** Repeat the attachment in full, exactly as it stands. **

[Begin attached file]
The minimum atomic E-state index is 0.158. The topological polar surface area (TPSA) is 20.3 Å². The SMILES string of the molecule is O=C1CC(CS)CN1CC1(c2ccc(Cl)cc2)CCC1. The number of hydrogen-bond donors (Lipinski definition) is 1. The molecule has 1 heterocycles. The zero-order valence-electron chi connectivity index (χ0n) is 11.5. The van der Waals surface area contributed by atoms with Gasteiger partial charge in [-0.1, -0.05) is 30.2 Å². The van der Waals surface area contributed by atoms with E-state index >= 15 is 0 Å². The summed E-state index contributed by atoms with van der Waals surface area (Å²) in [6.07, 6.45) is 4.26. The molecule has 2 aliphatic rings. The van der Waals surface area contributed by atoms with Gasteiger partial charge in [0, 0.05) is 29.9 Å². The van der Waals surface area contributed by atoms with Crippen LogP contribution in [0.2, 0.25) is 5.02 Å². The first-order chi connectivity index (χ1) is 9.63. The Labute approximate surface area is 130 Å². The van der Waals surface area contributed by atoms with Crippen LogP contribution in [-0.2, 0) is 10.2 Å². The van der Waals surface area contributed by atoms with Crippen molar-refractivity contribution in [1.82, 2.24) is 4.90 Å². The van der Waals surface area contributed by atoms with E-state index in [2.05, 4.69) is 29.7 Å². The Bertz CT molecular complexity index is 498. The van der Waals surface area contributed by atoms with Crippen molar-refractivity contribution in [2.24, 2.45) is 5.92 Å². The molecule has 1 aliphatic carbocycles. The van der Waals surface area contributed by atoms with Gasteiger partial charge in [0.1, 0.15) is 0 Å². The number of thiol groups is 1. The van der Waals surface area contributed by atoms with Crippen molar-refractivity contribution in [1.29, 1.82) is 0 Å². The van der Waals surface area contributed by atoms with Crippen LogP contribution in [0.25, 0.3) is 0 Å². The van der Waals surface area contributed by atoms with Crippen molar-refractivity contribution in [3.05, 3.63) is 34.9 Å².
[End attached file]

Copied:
The minimum atomic E-state index is 0.158. The topological polar surface area (TPSA) is 20.3 Å². The SMILES string of the molecule is O=C1CC(CS)CN1CC1(c2ccc(Cl)cc2)CCC1. The number of hydrogen-bond donors (Lipinski definition) is 1. The molecule has 1 heterocycles. The zero-order valence-electron chi connectivity index (χ0n) is 11.5. The van der Waals surface area contributed by atoms with Gasteiger partial charge in [-0.1, -0.05) is 30.2 Å². The van der Waals surface area contributed by atoms with E-state index >= 15 is 0 Å². The summed E-state index contributed by atoms with van der Waals surface area (Å²) in [6.07, 6.45) is 4.26. The molecule has 2 aliphatic rings. The van der Waals surface area contributed by atoms with Gasteiger partial charge in [0, 0.05) is 29.9 Å². The van der Waals surface area contributed by atoms with Crippen LogP contribution in [0.2, 0.25) is 5.02 Å². The first-order chi connectivity index (χ1) is 9.63. The Labute approximate surface area is 130 Å². The van der Waals surface area contributed by atoms with Crippen LogP contribution in [-0.2, 0) is 10.2 Å². The van der Waals surface area contributed by atoms with Crippen molar-refractivity contribution in [1.82, 2.24) is 4.90 Å². The van der Waals surface area contributed by atoms with E-state index in [2.05, 4.69) is 29.7 Å². The Bertz CT molecular complexity index is 498. The van der Waals surface area contributed by atoms with Crippen molar-refractivity contribution in [2.24, 2.45) is 5.92 Å². The molecule has 1 aliphatic carbocycles. The van der Waals surface area contributed by atoms with Gasteiger partial charge in [0.1, 0.15) is 0 Å². The number of thiol groups is 1. The van der Waals surface area contributed by atoms with Crippen molar-refractivity contribution in [1.29, 1.82) is 0 Å². The van der Waals surface area contributed by atoms with Crippen LogP contribution in [0.25, 0.3) is 0 Å². The van der Waals surface area contributed by atoms with Crippen molar-refractivity contribution in [3.05, 3.63) is 34.9 Å².